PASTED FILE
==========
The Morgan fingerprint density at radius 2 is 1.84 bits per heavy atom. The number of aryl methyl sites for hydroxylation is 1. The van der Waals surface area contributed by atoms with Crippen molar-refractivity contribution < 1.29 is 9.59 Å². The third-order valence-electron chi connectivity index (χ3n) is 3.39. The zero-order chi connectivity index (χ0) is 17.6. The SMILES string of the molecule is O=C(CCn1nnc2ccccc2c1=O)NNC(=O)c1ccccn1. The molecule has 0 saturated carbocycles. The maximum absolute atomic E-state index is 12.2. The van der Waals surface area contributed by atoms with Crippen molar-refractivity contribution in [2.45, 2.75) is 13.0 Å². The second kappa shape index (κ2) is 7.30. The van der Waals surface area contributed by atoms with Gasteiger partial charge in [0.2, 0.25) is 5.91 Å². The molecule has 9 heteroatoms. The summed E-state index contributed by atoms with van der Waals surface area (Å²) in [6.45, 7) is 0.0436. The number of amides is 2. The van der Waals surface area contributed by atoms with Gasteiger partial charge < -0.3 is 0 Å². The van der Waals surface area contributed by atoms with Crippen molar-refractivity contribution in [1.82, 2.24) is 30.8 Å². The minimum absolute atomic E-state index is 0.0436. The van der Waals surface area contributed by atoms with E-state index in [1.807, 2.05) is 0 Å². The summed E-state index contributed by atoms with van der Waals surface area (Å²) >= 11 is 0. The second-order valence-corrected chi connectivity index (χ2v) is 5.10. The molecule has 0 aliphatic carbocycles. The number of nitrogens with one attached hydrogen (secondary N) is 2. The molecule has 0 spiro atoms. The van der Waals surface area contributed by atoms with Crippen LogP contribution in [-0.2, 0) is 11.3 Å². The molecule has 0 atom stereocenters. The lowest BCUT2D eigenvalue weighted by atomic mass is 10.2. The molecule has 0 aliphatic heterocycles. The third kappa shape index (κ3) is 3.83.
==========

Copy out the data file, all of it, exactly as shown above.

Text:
The Morgan fingerprint density at radius 2 is 1.84 bits per heavy atom. The number of aryl methyl sites for hydroxylation is 1. The van der Waals surface area contributed by atoms with Crippen molar-refractivity contribution < 1.29 is 9.59 Å². The third-order valence-electron chi connectivity index (χ3n) is 3.39. The zero-order chi connectivity index (χ0) is 17.6. The SMILES string of the molecule is O=C(CCn1nnc2ccccc2c1=O)NNC(=O)c1ccccn1. The molecule has 0 saturated carbocycles. The maximum absolute atomic E-state index is 12.2. The van der Waals surface area contributed by atoms with Crippen molar-refractivity contribution in [2.45, 2.75) is 13.0 Å². The second kappa shape index (κ2) is 7.30. The van der Waals surface area contributed by atoms with Gasteiger partial charge in [0.2, 0.25) is 5.91 Å². The molecule has 9 heteroatoms. The summed E-state index contributed by atoms with van der Waals surface area (Å²) in [6.45, 7) is 0.0436. The number of amides is 2. The van der Waals surface area contributed by atoms with Gasteiger partial charge < -0.3 is 0 Å². The van der Waals surface area contributed by atoms with Crippen molar-refractivity contribution in [1.82, 2.24) is 30.8 Å². The minimum absolute atomic E-state index is 0.0436. The van der Waals surface area contributed by atoms with E-state index in [1.807, 2.05) is 0 Å². The summed E-state index contributed by atoms with van der Waals surface area (Å²) >= 11 is 0. The second-order valence-corrected chi connectivity index (χ2v) is 5.10. The molecule has 0 aliphatic carbocycles. The number of nitrogens with one attached hydrogen (secondary N) is 2. The molecule has 0 spiro atoms. The van der Waals surface area contributed by atoms with Crippen LogP contribution in [-0.2, 0) is 11.3 Å². The molecule has 0 atom stereocenters. The lowest BCUT2D eigenvalue weighted by atomic mass is 10.2. The molecule has 0 aliphatic heterocycles. The third kappa shape index (κ3) is 3.83.